be aware that online communication with someone means that they're effectively still a real life stranger. ♪♪♪ ♪♪♪ emily: i wanted to meet new people, i wanted to date, i wanted new experiences. all of my friends had been using it at the time, and they all said it was amazing, and it was a perfect, and honestly, probably the only way at the moment to meet people. i remember i matched with him on a saturday morning. i remember when his profile first came up, that he was incredibly buff. he was a firefighter, he was on the hot firefighter's calendar i remember seeing that a thinking, oh my god, that's impressive, that's, i guess, a respectable job,
that's something that people think, oh my gosh, that's a firefighter, he's a good person. avani: then they started messaging. emily: he wanted very explicit videos and photos straight away, and i felt nervous, i didn't feel okay about it. i told him pretty much straight away. he said, "oh, it won't be like that, i'm sorry," you know, "if we meet up, we don't even have to do anything. we can just hang, doesn't matter, it'll be okay, it'll be fine." avani: the next morning, emily agreed to meet the firefighter at his apartment near the beach. emily: basical as soon as we went into his house, he was very forthright with what he wanted. he wanted to have sex, he wanted to take my clothes off, he wanted to do the things to me that i said i didn't feel comfortable with, and then he just began to have sex with me.
♪♪♪ emily: it wasn't something that i wanted, it wasn't something that said he could do. he just started to rape me. and i didn't say no because i was completely petrified. he was so rough that the only thing that i could say was, "ow," over and over again, and he was--he just didn't stop. halfway through when he was assaulting me, he picked up his phone from the table and said, "just hold on, i just need to take some photos." and he kept his hand holding me down as i tried to squirm and get out of the camera lens. avani: he raped emily three times that morning, filming her each time. emily: he was so forceful and so rough and hard that it was
so painful, and following, i bled for days, there was blood everywhere. avani: four days later, emily walked into her local police station and reported . emily says police told her that because she hadn't explicitly said no during the assault, there was little they could do. she says police told her they would get a warrant to get the videos of the sexual assault off the man's phone. instead, they went to his home and gave him a warning. emily: it didn't seem like anything was gonna happen. they didn't do their jobs to check that this man wasn't gonna hurt anyone else. if they had gotten his phone, they might have seen that-- he might have kept those videos, i have no idea if he still has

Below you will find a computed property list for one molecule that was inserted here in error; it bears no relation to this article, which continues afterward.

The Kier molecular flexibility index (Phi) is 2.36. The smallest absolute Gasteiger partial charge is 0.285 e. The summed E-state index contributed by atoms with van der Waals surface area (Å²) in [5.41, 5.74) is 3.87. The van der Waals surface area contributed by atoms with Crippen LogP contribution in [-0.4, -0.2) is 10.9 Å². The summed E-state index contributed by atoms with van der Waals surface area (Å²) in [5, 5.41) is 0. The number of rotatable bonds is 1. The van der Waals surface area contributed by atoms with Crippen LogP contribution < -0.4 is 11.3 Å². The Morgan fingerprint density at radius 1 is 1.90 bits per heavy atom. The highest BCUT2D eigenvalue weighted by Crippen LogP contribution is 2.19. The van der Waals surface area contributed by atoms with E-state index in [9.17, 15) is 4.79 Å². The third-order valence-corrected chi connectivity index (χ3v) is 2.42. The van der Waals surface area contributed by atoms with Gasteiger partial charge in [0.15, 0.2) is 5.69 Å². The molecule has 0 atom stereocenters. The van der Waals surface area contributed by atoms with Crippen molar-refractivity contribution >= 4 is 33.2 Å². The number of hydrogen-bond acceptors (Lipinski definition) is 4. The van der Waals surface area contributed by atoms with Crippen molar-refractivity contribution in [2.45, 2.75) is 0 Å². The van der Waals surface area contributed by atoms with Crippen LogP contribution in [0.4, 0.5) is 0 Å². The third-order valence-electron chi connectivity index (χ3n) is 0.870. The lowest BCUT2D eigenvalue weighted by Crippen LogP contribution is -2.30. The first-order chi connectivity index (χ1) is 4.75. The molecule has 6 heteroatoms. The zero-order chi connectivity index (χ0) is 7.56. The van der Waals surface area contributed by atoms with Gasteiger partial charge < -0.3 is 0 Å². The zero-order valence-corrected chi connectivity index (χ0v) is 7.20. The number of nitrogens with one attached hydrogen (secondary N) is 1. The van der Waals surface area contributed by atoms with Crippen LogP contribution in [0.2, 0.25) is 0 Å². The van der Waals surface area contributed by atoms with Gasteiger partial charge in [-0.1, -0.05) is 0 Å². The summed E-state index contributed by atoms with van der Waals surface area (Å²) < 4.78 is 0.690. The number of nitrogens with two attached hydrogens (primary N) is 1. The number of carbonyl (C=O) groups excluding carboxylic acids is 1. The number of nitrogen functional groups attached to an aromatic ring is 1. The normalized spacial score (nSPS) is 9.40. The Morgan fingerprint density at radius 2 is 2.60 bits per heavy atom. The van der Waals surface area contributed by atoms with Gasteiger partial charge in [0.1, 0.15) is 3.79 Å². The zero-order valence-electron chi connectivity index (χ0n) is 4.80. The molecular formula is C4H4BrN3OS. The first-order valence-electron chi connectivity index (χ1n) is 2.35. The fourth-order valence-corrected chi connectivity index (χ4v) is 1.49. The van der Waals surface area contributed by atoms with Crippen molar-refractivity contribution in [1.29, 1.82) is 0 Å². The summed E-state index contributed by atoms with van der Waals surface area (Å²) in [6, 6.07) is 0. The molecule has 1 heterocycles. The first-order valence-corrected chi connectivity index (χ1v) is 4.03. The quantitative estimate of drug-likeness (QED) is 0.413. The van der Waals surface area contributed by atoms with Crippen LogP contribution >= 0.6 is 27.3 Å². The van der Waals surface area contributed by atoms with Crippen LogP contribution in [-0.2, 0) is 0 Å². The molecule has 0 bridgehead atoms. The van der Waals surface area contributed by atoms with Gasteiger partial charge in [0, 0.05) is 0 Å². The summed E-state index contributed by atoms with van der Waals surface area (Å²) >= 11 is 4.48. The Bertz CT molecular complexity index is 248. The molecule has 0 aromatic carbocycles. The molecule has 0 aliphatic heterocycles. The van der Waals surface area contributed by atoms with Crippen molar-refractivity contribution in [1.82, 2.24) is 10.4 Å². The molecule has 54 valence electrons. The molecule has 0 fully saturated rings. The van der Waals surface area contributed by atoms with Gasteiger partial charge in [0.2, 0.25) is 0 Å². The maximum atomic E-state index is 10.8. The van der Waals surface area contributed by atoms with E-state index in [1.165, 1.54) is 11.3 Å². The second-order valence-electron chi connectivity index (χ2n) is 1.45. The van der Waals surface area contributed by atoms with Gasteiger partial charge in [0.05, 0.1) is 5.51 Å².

those videos, what he does with those videos. avani: emily was told by new south wales police that officers had gone to this alleged perpetrator's house and told him he needed to delete this video. was that the case? stuart: look, i just can't go into the specific case, but i will certainly follow that matter up. i understand there was interaction with the offend-- or the alleged offender in this case. i just can't comment further at this time. avani: our understanding is there was no warrant to search this man's phone to get the video as part of the investigation, why would that be? stuart: look, again, we're talking about specifics of a case. you know, in terms of--and specifically we're talking about a dating app, you know, offending that may have involved a filming, you know, privately of another individual, which is a different offense than sexual assault, yup. so, look, all i can is i'm happy to take this case to have a look at it and come back to you.
avani: emily says she later reported the man to tinder. emily: it took me a long time to even try and find how to report someone. i had to scroll through, and the website wasn't clear, and eventually i just had to google "report tinder" and find it. i wrote down his name, i wrote down his age, i wrote down where he lived, i wrote down his occupation, everything, and said this man is dangerous. this man is a threat and will hurt people if given the chance. and i just got an automated response, just a refresh of the pe saying thanks for submitting, and i never heard anything else. avani: how d you feel just getting, like, just a random automatic response like th? emily: it felt like a waste of time. it just felt like why bother? why did i bother? like, nothing is gonna happen from this if it's just an automated response. avani: after emily discovered he'd been sending abusive
messages to other women he met on tinder, she reported him again. this time she did get a response from tinder, telling her the man's account had been removed from the app. emily: it shouldn't take more than one woman to take someone off a dating app if he has assaulted someone. why is it so hard? why did nothing happen the last time? it makes me mad that this platform is making money off of people that are being hurt, and then they can't even respond properly when people are hurt. what are you doing with your money? avani: in response to our public callout, 48 people told us that, like emily, they also reported a sexual offense to tinder. of those, only 11 said they received a response.